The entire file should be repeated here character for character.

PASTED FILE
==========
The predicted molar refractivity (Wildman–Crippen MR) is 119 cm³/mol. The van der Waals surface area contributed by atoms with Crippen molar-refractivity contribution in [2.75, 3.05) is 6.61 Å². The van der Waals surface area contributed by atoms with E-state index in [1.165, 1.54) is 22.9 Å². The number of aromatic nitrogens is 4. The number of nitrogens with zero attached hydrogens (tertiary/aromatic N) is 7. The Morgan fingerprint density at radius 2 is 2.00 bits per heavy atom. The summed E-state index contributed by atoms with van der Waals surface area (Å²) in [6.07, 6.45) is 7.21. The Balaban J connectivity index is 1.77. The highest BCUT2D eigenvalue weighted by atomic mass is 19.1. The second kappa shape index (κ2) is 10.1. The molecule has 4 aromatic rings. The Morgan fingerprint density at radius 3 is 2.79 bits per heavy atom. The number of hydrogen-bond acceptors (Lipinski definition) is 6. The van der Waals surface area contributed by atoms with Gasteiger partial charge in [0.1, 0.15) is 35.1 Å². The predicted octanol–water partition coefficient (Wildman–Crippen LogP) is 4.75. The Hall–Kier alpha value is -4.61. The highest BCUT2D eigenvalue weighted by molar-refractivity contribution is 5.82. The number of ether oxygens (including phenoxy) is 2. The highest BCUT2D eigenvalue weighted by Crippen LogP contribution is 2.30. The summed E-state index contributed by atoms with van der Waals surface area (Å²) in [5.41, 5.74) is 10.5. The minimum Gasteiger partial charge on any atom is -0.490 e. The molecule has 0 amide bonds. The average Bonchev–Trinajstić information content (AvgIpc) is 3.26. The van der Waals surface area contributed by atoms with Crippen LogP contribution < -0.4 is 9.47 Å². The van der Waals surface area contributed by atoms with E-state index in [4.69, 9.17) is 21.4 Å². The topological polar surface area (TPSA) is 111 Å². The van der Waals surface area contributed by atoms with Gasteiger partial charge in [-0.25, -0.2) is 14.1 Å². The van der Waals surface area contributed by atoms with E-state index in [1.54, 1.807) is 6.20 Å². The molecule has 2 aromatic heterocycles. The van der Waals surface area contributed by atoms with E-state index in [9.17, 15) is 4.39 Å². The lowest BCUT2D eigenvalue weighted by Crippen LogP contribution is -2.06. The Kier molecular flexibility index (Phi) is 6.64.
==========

The predicted molar refractivity (Wildman–Crippen MR) is 119 cm³/mol. The van der Waals surface area contributed by atoms with Crippen molar-refractivity contribution in [2.75, 3.05) is 6.61 Å². The van der Waals surface area contributed by atoms with E-state index in [1.165, 1.54) is 22.9 Å². The number of aromatic nitrogens is 4. The number of nitrogens with zero attached hydrogens (tertiary/aromatic N) is 7. The Morgan fingerprint density at radius 2 is 2.00 bits per heavy atom. The summed E-state index contributed by atoms with van der Waals surface area (Å²) in [6.07, 6.45) is 7.21. The Balaban J connectivity index is 1.77. The highest BCUT2D eigenvalue weighted by atomic mass is 19.1. The second kappa shape index (κ2) is 10.1. The molecule has 4 aromatic rings. The Morgan fingerprint density at radius 3 is 2.79 bits per heavy atom. The number of hydrogen-bond acceptors (Lipinski definition) is 6. The van der Waals surface area contributed by atoms with Gasteiger partial charge in [0.1, 0.15) is 35.1 Å². The predicted octanol–water partition coefficient (Wildman–Crippen LogP) is 4.75. The Hall–Kier alpha value is -4.61. The highest BCUT2D eigenvalue weighted by molar-refractivity contribution is 5.82. The number of ether oxygens (including phenoxy) is 2. The highest BCUT2D eigenvalue weighted by Crippen LogP contribution is 2.30. The summed E-state index contributed by atoms with van der Waals surface area (Å²) in [5.41, 5.74) is 10.5. The minimum Gasteiger partial charge on any atom is -0.490 e. The molecule has 0 amide bonds. The average Bonchev–Trinajstić information content (AvgIpc) is 3.26. The van der Waals surface area contributed by atoms with Crippen LogP contribution < -0.4 is 9.47 Å². The van der Waals surface area contributed by atoms with E-state index in [4.69, 9.17) is 21.4 Å². The topological polar surface area (TPSA) is 111 Å². The van der Waals surface area contributed by atoms with Gasteiger partial charge in [-0.25, -0.2) is 14.1 Å². The van der Waals surface area contributed by atoms with E-state index in [1.54, 1.807) is 6.20 Å². The molecule has 2 aromatic heterocycles. The van der Waals surface area contributed by atoms with E-state index in [9.17, 15) is 4.39 Å². The lowest BCUT2D eigenvalue weighted by Crippen LogP contribution is -2.06. The Kier molecular flexibility index (Phi) is 6.64.